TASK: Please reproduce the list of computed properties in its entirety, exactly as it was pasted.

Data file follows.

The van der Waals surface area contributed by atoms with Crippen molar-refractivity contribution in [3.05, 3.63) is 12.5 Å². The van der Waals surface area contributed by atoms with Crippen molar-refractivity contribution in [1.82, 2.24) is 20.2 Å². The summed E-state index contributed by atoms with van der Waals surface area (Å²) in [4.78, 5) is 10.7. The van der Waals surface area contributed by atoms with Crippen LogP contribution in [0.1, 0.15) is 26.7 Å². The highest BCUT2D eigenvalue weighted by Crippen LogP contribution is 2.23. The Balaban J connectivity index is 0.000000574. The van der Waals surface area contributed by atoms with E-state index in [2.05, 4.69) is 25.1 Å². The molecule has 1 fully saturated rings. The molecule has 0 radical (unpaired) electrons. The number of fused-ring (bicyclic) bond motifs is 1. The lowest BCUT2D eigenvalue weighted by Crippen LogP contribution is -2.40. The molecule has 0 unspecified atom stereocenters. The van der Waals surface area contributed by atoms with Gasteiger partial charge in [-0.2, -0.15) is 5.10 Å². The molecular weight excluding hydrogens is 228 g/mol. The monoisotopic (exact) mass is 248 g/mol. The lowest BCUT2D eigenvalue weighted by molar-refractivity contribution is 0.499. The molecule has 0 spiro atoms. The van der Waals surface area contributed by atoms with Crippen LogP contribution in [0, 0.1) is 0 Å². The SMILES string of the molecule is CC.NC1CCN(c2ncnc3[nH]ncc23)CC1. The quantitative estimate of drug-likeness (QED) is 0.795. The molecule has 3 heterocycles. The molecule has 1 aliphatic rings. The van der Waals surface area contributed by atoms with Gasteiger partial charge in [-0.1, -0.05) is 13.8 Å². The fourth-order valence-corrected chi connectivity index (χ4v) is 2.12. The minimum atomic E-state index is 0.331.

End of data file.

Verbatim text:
The van der Waals surface area contributed by atoms with Crippen molar-refractivity contribution in [3.05, 3.63) is 12.5 Å². The van der Waals surface area contributed by atoms with Crippen molar-refractivity contribution in [1.82, 2.24) is 20.2 Å². The summed E-state index contributed by atoms with van der Waals surface area (Å²) in [4.78, 5) is 10.7. The van der Waals surface area contributed by atoms with Crippen LogP contribution in [0.1, 0.15) is 26.7 Å². The highest BCUT2D eigenvalue weighted by Crippen LogP contribution is 2.23. The Balaban J connectivity index is 0.000000574. The van der Waals surface area contributed by atoms with E-state index in [2.05, 4.69) is 25.1 Å². The molecule has 1 fully saturated rings. The molecule has 0 radical (unpaired) electrons. The number of fused-ring (bicyclic) bond motifs is 1. The lowest BCUT2D eigenvalue weighted by Crippen LogP contribution is -2.40. The molecule has 0 unspecified atom stereocenters. The van der Waals surface area contributed by atoms with Gasteiger partial charge in [-0.2, -0.15) is 5.10 Å². The molecular weight excluding hydrogens is 228 g/mol. The monoisotopic (exact) mass is 248 g/mol. The lowest BCUT2D eigenvalue weighted by molar-refractivity contribution is 0.499. The molecule has 0 spiro atoms. The van der Waals surface area contributed by atoms with Crippen LogP contribution in [0, 0.1) is 0 Å². The SMILES string of the molecule is CC.NC1CCN(c2ncnc3[nH]ncc23)CC1. The quantitative estimate of drug-likeness (QED) is 0.795. The molecule has 3 heterocycles. The molecule has 1 aliphatic rings. The van der Waals surface area contributed by atoms with Gasteiger partial charge in [-0.1, -0.05) is 13.8 Å². The fourth-order valence-corrected chi connectivity index (χ4v) is 2.12. The minimum atomic E-state index is 0.331.